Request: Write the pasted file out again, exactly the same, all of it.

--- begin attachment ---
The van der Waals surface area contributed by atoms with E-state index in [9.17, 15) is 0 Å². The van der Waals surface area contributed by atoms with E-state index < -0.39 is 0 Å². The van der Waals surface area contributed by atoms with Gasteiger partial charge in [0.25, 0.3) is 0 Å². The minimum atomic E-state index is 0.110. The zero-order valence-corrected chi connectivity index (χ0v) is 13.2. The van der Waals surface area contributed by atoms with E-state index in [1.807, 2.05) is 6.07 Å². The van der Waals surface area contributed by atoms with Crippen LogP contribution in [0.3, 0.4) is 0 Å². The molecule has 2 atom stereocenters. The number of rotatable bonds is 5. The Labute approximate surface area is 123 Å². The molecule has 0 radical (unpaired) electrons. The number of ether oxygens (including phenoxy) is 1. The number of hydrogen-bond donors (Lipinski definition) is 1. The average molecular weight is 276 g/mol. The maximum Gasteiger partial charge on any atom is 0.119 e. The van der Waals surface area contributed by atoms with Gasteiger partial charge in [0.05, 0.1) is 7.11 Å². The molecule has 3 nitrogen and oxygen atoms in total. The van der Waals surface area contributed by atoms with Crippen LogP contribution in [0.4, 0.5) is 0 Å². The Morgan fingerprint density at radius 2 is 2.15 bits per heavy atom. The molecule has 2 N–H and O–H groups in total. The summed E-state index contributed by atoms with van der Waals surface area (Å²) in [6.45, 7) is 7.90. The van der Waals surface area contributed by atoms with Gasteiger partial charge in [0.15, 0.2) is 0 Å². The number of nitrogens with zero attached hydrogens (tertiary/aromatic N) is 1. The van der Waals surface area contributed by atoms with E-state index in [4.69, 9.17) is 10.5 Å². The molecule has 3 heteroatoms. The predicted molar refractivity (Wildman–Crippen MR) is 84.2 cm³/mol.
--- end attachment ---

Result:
The van der Waals surface area contributed by atoms with E-state index in [9.17, 15) is 0 Å². The van der Waals surface area contributed by atoms with E-state index < -0.39 is 0 Å². The van der Waals surface area contributed by atoms with Gasteiger partial charge in [0.25, 0.3) is 0 Å². The minimum atomic E-state index is 0.110. The zero-order valence-corrected chi connectivity index (χ0v) is 13.2. The van der Waals surface area contributed by atoms with E-state index in [1.807, 2.05) is 6.07 Å². The van der Waals surface area contributed by atoms with Crippen LogP contribution in [0.3, 0.4) is 0 Å². The molecule has 2 atom stereocenters. The number of rotatable bonds is 5. The Labute approximate surface area is 123 Å². The molecule has 0 radical (unpaired) electrons. The number of ether oxygens (including phenoxy) is 1. The number of hydrogen-bond donors (Lipinski definition) is 1. The average molecular weight is 276 g/mol. The maximum Gasteiger partial charge on any atom is 0.119 e. The van der Waals surface area contributed by atoms with Gasteiger partial charge in [0.05, 0.1) is 7.11 Å². The molecule has 3 nitrogen and oxygen atoms in total. The van der Waals surface area contributed by atoms with Crippen LogP contribution in [0.4, 0.5) is 0 Å². The Morgan fingerprint density at radius 2 is 2.15 bits per heavy atom. The molecule has 2 N–H and O–H groups in total. The summed E-state index contributed by atoms with van der Waals surface area (Å²) in [6.45, 7) is 7.90. The van der Waals surface area contributed by atoms with Gasteiger partial charge in [0.15, 0.2) is 0 Å². The number of nitrogens with zero attached hydrogens (tertiary/aromatic N) is 1. The van der Waals surface area contributed by atoms with E-state index in [4.69, 9.17) is 10.5 Å². The molecule has 3 heteroatoms. The predicted molar refractivity (Wildman–Crippen MR) is 84.2 cm³/mol.